Rolls-Royce accused in Petrobras scandal

A Petrobras station in downtown Rio de Janeiro, Brazil.
Vanderlei Almeida | AFP | Getty Images
A Petrobras station in downtown Rio de Janeiro, Brazil.

Rolls-Royce has been accused of involvement in a multibillion-dollar bribery and kickback scheme at Petrobras, Brazil's state-controlled oil producer, as more foreign companies are dragged into the country's largest corruption scandal.

The British engineering company, which makes gas turbines for Petrobras oil platforms, allegedly paid bribes via an agent in exchange for a $100 million contract as part of a scheme in operation during much of the past decade, according to testimony from a former Petrobras executive.

Pedro Barusco, the Petrobras veteran who has emerged as one of the investigation's key informants, told police he personally received at least $200,000 from Rolls-Royce — only part of the bribes he alleged were paid to a ring of politicians and other executives at the oil company. The admission was buried in more than 600 pages of documents released by Brazil's federal court system this month, detailing the testimonies of Mr Barusco who struck a plea bargain in November.

Responding to Mr Barusco's accusations, Rolls-Royce said: "We want to make it crystal clear that we will not tolerate improper business conduct of any sort and will take all necessary action to ensure compliance."

The accusations come as Rolls-Royce also faces a Serious Fraud Office investigation in the UK over allegations of bribery and corruption in China and Indonesia. They also come as the company is undergoing a painful restructuring, revealing its first fall in underlying sales in a decade and predicting a bigger than expected fall in profits in 2015.

Has Petrobras found a bottom?
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Rolls-Royce is the latest foreign company alleged to be involved in Brazil's Petrobras scandal, which threatens to engulf the government of President Dilma Rousseff only two months into her second term and push the country's most important company into technical default.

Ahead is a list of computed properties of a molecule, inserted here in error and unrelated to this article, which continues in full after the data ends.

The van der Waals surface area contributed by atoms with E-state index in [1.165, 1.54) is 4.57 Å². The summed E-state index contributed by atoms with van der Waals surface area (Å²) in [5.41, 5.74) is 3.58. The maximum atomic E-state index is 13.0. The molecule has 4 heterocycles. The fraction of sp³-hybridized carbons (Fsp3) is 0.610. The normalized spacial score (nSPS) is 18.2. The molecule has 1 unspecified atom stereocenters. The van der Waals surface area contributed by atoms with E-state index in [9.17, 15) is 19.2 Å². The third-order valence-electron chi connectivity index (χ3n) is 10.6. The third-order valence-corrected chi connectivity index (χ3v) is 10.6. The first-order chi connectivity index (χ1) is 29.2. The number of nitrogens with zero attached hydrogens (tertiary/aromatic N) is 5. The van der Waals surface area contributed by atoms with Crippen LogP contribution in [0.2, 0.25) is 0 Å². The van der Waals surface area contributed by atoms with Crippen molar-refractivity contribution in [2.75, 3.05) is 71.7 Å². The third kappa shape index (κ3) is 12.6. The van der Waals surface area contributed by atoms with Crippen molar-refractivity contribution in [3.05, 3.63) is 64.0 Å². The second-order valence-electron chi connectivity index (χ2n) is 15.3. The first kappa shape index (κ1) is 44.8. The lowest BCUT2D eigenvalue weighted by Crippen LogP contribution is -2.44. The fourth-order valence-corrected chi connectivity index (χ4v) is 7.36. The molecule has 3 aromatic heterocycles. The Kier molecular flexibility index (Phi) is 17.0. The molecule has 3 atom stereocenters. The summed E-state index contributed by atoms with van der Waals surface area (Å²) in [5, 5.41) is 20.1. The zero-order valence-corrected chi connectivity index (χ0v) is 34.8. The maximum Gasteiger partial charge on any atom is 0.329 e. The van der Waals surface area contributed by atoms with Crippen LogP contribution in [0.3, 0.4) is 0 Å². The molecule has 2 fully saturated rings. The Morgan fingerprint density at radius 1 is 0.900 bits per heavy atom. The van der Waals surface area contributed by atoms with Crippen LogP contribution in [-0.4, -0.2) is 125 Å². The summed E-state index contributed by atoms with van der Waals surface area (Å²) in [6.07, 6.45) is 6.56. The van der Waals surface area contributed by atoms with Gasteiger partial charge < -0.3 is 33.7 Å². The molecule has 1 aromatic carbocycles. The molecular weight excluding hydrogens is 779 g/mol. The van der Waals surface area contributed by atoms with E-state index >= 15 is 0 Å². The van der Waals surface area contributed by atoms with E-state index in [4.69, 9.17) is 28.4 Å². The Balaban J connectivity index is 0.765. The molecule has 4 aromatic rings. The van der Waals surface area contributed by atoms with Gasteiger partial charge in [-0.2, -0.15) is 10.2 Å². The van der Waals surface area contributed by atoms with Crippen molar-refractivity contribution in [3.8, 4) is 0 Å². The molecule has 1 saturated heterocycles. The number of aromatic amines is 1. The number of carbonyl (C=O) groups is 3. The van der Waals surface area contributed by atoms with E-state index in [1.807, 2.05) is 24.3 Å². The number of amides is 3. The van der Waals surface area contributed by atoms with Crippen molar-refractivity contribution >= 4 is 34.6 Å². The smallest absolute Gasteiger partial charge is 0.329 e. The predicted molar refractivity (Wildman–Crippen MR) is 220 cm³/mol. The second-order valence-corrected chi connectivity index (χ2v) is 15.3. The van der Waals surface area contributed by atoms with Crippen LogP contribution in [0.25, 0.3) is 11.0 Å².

Brazil's authorities are already investigating allegations that Petrobras officials accepted bribes from SBM Offshore, a Netherlands-based supplier of offshore oil vessels. SBM has said it is co-operating with the investigation.

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Units of two Singaporean companies, Keppel Corporation and Sembcorp Marine, along with three Brazilian shipbuilders with large Japanese shareholders, have also been accused of participating in the bribes-for-contracts scheme. Keppel and Sembcorp have denied the allegations.

The Petrobras scandal emerged when the former head of the oil company's refining unit, Paulo Roberto Costa, also struck a plea bargain after being arrested for money laundering in March. According to the testimonies of Mr Costa, Mr Barusco and other informants, Petrobras contractors paid bribes for much of the past decade to executives and politicians from the ruling coalition led by Ms Rousseff's PT party, in exchange for billions of dollars in contracts. Analysts estimate the scheme has cost Petrobras more than $20 billion.

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The PT said the allegations are without proof and has promised to sue the "accusers".

In the latest testimony, Mr Barusco, who helped set up Petrobras's major rig supplier Sete Brasil after a 30-year career at the state-controlled company, said the kickback scheme was managed by several "operators" or agents who acted on behalf of groups of companies.

Mr Barusco alleged that his friend Luiz Eduardo Barbosa, a former executive of Swiss engineering group ABB, was responsible for organizing bribes from Rolls-Royce, SBM and Alusa, a Brazilian construction company. Alusa, which has changed its name to Alumini, vehemently denied the accusations. Mr Barbosa could not be reached for comment.